18. His watchful eye is always on those who love Him. He is seeking out His children who are desperate for encouragement, hope and a new filling of His joy to give them just what they need (2 Chronicles 16:9),
19. Good things. Beautiful things. Blessed things can be stolen from us. People. Memories. Holidays. Our sense of normal. Possessions. Homes. Cars. Trust. Safety. Security. Happiness. Traditions. Legacies. It can all be taken against our will in this broken world. God is the only One who can truly know and understand the depth of our loss. He is the only One who can truly pick up the pieces of our lives and give us hope for a future (Psalm 34:18).
20. Sometimes plans for our future unfolds in unexpected places. Like the hidden nest burrowed deep in my iron wall-planter, we sometimes can’t see a new opportunity until it’s fully ready to be seen. God can make a way both in the same place and in a new place. He can use the same materials or completely different ones to form our purpose. He can even bring a new plan by way of a totally different bird (Psalm 33:11).
Everyone has fresh or scarred hopes and lives that lay fallen on the side of the road of our journeys. Some lay barren, like an abandoned nest. Others, by our own doing or someone else’s, have been ruined when life was swept in the undertow of this broken world. Others were crushed, annihilated, destroyed, sabotaged, stolen or vandalized and it can feel like life is more than happy to pick at the broken pieces.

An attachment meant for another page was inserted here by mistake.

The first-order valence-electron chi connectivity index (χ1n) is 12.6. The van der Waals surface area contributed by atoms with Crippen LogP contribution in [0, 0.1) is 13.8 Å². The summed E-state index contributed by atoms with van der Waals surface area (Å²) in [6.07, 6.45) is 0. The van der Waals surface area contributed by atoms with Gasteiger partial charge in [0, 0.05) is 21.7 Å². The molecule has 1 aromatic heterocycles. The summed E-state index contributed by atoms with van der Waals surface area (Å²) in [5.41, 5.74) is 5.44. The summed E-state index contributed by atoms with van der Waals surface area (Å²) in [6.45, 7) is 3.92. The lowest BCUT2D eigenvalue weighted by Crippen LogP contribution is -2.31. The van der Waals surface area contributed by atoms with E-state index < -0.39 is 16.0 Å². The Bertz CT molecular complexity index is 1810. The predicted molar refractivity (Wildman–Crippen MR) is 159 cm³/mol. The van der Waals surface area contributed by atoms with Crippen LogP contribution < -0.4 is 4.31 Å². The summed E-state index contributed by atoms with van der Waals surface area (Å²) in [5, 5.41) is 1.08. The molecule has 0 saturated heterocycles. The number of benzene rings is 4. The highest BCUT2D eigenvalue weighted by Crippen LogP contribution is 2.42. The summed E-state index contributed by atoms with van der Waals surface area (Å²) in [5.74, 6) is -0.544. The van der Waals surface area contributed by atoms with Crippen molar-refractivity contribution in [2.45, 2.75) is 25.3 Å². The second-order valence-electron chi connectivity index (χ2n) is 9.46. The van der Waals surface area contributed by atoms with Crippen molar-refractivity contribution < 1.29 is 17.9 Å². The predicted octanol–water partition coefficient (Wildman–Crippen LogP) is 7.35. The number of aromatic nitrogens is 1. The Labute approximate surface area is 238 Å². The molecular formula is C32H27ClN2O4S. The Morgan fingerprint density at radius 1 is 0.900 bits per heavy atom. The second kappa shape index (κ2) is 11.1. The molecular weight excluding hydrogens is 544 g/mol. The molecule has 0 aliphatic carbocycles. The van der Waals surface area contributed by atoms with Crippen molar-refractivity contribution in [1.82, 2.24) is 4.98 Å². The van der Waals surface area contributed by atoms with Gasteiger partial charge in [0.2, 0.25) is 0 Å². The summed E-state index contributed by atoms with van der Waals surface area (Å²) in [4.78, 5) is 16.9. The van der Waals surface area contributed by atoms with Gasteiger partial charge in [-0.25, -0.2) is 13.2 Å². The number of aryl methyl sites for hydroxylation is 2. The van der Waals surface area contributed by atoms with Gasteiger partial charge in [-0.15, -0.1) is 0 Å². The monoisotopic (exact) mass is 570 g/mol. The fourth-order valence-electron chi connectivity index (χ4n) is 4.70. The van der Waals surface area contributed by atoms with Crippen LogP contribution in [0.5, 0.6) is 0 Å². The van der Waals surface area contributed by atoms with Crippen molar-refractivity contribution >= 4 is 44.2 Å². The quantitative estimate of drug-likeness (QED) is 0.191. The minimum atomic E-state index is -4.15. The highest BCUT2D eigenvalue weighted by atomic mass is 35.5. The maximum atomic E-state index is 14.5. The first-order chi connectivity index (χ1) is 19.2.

One thing is true. Time doesn’t heal all wounds. However, God uses time to help us to:
* Distance ourselves from the point of crisis.
* Allow hearts and minds and bodies to do what we were born to do, survive – and dare I even say thrive.
* Soften the sharp, jagged edges of the memories, flashbacks, and feelings.
* At the right time, begin to show the new work, the redemption, that can come out of unwelcome or unexpected change.
* Reveal a new perspective.
* Show us strength, both God’s and ours, that we didn’t know was possible.
* Allow opportunity for a new work, a new purpose to begin.
* Most importantly, although time doesn’t heal all wounds, it reveals the One who is our Healer, our Jehovah Rapha. Nothing, nothing, nothing is beyond His reach; too broken to fix; too complicated to be understood; or too hurt to be healed.
Change scares us. It’s not in our comfort zone and didn’t ask our permission to invade our lives. However, God can be found in change. His gifts can be found in change. Change does not have to kill, steal and destroy us. In fact, we can come out the other side stronger with His peace and joy in tact in our hearts until it spills over into the lives of others.
Just as these adorable baby Carolina Wrens sat day-after-day with mouths open to be fed, may we render ourselves open to God. May we wait for His redemptive plans with confident expectation; plans which are already at work so they can take on a life of their own and give us wings to soar. (Psalm 103:1-5).
The Lord is trustworthy in all he promises
and faithful in all he does.
14 The Lord upholds all who fall
and lifts up all who are bowed down.
15 The eyes of all look to you,
and you give them their food at the proper time.
16 You open your hand
and satisfy the desires of every living thing.
17 The Lord is righteous in all his ways
and faithful in all he does.
18 The Lord is near to all who call on him,
to all who call on him in truth.
19 He fulfills the desires of those who fear him;
he hears their cry and saves them. ~Psalm 145:13-19
May God’s deepest blessings be yours today and always, Kristi